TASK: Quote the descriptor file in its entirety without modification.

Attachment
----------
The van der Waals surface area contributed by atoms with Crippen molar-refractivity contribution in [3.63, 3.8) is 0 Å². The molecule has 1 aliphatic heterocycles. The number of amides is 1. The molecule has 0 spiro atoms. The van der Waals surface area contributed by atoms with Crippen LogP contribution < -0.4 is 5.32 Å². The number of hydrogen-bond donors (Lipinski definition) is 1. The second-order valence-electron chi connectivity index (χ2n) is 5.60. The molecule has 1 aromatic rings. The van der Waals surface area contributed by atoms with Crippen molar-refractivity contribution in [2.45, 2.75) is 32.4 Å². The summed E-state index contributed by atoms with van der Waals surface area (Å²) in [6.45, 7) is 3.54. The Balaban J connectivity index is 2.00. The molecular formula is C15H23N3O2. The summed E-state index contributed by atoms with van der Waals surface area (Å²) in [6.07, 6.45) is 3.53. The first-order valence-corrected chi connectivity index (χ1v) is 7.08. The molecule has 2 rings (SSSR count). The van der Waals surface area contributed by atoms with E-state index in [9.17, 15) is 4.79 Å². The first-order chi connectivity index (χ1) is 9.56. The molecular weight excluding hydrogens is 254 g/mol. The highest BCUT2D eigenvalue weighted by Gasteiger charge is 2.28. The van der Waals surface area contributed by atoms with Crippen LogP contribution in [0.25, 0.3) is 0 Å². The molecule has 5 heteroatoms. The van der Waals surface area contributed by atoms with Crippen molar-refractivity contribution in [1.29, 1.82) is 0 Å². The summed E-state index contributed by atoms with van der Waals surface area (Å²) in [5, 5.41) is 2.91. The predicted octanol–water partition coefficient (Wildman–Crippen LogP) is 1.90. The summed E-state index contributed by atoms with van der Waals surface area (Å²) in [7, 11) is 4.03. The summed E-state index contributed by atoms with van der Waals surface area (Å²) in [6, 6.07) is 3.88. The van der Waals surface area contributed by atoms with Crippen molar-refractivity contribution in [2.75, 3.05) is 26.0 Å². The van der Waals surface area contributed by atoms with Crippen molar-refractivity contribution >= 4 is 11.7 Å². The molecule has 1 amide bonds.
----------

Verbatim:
The van der Waals surface area contributed by atoms with Crippen molar-refractivity contribution in [3.63, 3.8) is 0 Å². The molecule has 1 aliphatic heterocycles. The number of amides is 1. The molecule has 0 spiro atoms. The van der Waals surface area contributed by atoms with Crippen LogP contribution < -0.4 is 5.32 Å². The number of hydrogen-bond donors (Lipinski definition) is 1. The second-order valence-electron chi connectivity index (χ2n) is 5.60. The molecule has 1 aromatic rings. The van der Waals surface area contributed by atoms with Crippen molar-refractivity contribution in [2.45, 2.75) is 32.4 Å². The summed E-state index contributed by atoms with van der Waals surface area (Å²) in [6.45, 7) is 3.54. The Balaban J connectivity index is 2.00. The molecular formula is C15H23N3O2. The summed E-state index contributed by atoms with van der Waals surface area (Å²) in [6.07, 6.45) is 3.53. The first-order valence-corrected chi connectivity index (χ1v) is 7.08. The molecule has 2 rings (SSSR count). The van der Waals surface area contributed by atoms with E-state index in [9.17, 15) is 4.79 Å². The first-order chi connectivity index (χ1) is 9.56. The molecular weight excluding hydrogens is 254 g/mol. The highest BCUT2D eigenvalue weighted by Gasteiger charge is 2.28. The van der Waals surface area contributed by atoms with Crippen LogP contribution in [0.25, 0.3) is 0 Å². The molecule has 5 heteroatoms. The van der Waals surface area contributed by atoms with Crippen molar-refractivity contribution in [1.29, 1.82) is 0 Å². The summed E-state index contributed by atoms with van der Waals surface area (Å²) in [5, 5.41) is 2.91. The predicted octanol–water partition coefficient (Wildman–Crippen LogP) is 1.90. The summed E-state index contributed by atoms with van der Waals surface area (Å²) in [7, 11) is 4.03. The summed E-state index contributed by atoms with van der Waals surface area (Å²) in [6, 6.07) is 3.88. The van der Waals surface area contributed by atoms with Crippen molar-refractivity contribution in [2.75, 3.05) is 26.0 Å². The van der Waals surface area contributed by atoms with Crippen molar-refractivity contribution >= 4 is 11.7 Å². The molecule has 1 amide bonds.